There isn't a doctor in Omaha who makes an entrance quite like Scott Hofmann. One moment, the hallway of the fourth floor at the VA Medical Center is clear. The next, Hofmann comes zooming along on a Segway, the stand-up battery-powered vehicle often associated with strolling security guards, and now associated with this anesthesiologist who zips from here to there.
Hofmann is 50 years old, though he looks a decade younger. He has a boyish face, sandy blond hair and the build of a guy who works out three or four times a week, which he does.
The prevailing theory is that MS is caused by the body's immune system attacking the protective layer around the nerve fibers of the central nervous system. The resulting scar tissue (sclerosis) disrupts communication along the spinal cord and into the brain.
The location and extent of such lesions, said neuroscientist and UNMC nurse practitioner Kathleen Healey, is associated with the type and severity of symptoms a person experiences.
Multiple sclerosis is unpredictable, but it is not a death sentence. Various medications reduce the attacks of MS, including a new oral medication, Tecfidera, which the Food and Drug Administration approved last month.
“We can significantly reduce future disabilities by accurately diagnosing the disease early and providing the appropriate treatment early on,” Healey said.
According to the Mid America Chapter of the National Multiple Sclerosis Society, 400,000 Americans are living with MS, including nearly 3,000 people in Nebraska.
Celebrities diagnosed with MS include actress Teri Garr, TV personality Montel Williams and Ann Romney, wife of former presidential candidate Mitt Romney.
The disease received high-profile attention during the NBC series “The West Wing,” when it was revealed that President Josiah Bartlet (Martin Sheen) had been diagnosed with MS.
For information, visit www.nationalmssociety.org.
He does not look like a man 18 years into a battle against an unbeatable disease. Until he steps down from the Segway. At that point, Hofmann switches to a cane. Over the past decade or so, his legs have weakened to where he can no longer walk on his own strength. He's learned to scan rooms for aids (handrails) and impediments (steps) and to keep a good sense of humor about it all.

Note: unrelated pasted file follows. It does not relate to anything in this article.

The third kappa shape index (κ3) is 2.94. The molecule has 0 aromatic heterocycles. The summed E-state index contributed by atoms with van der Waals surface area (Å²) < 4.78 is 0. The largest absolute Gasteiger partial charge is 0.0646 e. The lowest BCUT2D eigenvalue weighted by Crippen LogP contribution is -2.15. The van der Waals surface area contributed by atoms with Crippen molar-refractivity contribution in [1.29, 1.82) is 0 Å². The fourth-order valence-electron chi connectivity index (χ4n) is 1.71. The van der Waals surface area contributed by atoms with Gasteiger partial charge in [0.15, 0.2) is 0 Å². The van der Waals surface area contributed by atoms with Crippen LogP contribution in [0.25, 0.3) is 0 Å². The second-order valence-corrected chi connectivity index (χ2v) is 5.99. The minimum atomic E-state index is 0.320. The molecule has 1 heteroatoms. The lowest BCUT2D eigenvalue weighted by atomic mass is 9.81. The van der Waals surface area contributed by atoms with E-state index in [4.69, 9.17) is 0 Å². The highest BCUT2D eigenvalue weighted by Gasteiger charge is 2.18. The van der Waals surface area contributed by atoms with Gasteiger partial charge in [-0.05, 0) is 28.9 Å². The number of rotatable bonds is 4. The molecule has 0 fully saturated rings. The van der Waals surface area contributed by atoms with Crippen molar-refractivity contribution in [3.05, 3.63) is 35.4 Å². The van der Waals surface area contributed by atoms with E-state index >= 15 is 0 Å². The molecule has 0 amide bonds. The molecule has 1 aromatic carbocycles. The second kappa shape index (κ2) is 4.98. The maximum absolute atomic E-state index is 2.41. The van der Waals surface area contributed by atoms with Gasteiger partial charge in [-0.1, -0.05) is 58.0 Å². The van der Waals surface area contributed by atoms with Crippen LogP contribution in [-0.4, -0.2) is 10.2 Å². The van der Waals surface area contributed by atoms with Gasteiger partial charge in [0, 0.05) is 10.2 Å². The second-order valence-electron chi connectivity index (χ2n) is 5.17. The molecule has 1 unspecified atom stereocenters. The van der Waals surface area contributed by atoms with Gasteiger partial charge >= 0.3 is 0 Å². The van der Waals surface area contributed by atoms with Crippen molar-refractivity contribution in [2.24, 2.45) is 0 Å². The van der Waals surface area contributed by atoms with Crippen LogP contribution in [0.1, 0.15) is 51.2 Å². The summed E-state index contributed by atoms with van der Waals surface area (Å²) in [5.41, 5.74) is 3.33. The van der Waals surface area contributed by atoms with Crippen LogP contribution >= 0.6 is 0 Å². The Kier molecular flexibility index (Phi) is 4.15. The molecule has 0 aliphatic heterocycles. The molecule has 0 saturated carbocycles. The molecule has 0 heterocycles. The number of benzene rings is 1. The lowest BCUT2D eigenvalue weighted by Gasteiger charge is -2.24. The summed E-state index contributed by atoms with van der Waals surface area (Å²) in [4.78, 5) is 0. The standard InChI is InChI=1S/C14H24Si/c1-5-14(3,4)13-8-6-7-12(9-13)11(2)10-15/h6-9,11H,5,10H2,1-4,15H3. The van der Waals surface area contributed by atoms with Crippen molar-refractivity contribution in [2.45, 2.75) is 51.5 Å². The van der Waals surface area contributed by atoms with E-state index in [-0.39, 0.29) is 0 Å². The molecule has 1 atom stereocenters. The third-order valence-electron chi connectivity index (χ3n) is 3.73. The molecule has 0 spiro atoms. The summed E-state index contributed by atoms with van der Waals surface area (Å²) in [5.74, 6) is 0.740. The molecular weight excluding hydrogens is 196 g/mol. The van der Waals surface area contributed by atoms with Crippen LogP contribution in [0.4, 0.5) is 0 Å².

“I've learned to be a good faller,” he said.
On the Segway, he glides as though the machine is an extension of himself, but like the cane, it's just a means to an end and it probably calls more attention to him than he'd like. Scott Hofmann is a husband, a father of three, a doctor, and then somewhere further down the line, he's a guy living with multiple sclerosis.
He would prefer to show up to work, serve his patients and slip away without fuss. He bristles when people use the word “inspiration” to describe him.
But the word comes up often.
Until recently, fellow anesthesiologist David Faust worked closely with Hofmann at the VA — whether in nearby offices or together in the operating room. Faust is unequivocal in his admiration, calling Hofmann one of the best people he's ever met.
“I hold him in the highest regard,” he said. “He never complains. He's professionally excellent.”
Faust deployed overseas twice last year with the National Guard. Each time, Hofmann volunteered to take shifts in his absence.
“He chooses to always be there for his patients and do the work,” Faust said. “He does that every day of his life. He's a physician, that's what he is.”